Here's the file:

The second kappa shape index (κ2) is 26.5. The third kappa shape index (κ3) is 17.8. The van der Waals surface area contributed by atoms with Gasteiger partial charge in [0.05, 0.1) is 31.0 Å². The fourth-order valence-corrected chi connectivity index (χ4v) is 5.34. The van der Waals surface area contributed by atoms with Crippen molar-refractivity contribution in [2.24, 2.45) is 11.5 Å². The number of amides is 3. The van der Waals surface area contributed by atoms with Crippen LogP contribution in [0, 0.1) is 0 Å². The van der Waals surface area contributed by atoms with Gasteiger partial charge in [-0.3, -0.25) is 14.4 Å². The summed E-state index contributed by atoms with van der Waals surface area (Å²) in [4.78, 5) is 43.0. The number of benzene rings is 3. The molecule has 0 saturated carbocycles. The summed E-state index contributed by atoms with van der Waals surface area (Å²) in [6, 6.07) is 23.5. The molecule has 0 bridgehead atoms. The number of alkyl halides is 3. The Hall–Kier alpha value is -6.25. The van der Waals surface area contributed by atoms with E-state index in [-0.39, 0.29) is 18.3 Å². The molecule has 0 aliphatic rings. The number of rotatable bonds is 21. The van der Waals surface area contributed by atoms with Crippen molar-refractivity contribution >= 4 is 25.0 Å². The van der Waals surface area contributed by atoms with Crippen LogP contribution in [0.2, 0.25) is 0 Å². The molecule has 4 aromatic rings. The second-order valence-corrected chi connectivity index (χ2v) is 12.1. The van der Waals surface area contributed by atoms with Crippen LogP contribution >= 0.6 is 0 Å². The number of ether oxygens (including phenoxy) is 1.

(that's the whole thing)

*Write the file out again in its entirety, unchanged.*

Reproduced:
The second kappa shape index (κ2) is 26.5. The third kappa shape index (κ3) is 17.8. The van der Waals surface area contributed by atoms with Gasteiger partial charge in [0.05, 0.1) is 31.0 Å². The fourth-order valence-corrected chi connectivity index (χ4v) is 5.34. The van der Waals surface area contributed by atoms with Crippen molar-refractivity contribution in [2.24, 2.45) is 11.5 Å². The number of amides is 3. The van der Waals surface area contributed by atoms with Crippen LogP contribution in [0, 0.1) is 0 Å². The van der Waals surface area contributed by atoms with Gasteiger partial charge in [-0.3, -0.25) is 14.4 Å². The summed E-state index contributed by atoms with van der Waals surface area (Å²) in [4.78, 5) is 43.0. The number of benzene rings is 3. The molecule has 0 saturated carbocycles. The summed E-state index contributed by atoms with van der Waals surface area (Å²) in [6, 6.07) is 23.5. The molecule has 0 bridgehead atoms. The number of alkyl halides is 3. The Hall–Kier alpha value is -6.25. The van der Waals surface area contributed by atoms with E-state index in [-0.39, 0.29) is 18.3 Å². The molecule has 0 aliphatic rings. The number of rotatable bonds is 21. The van der Waals surface area contributed by atoms with Crippen molar-refractivity contribution >= 4 is 25.0 Å². The van der Waals surface area contributed by atoms with Crippen LogP contribution in [0.2, 0.25) is 0 Å². The molecule has 4 aromatic rings. The second-order valence-corrected chi connectivity index (χ2v) is 12.1. The van der Waals surface area contributed by atoms with Crippen LogP contribution >= 0.6 is 0 Å². The number of ether oxygens (including phenoxy) is 1.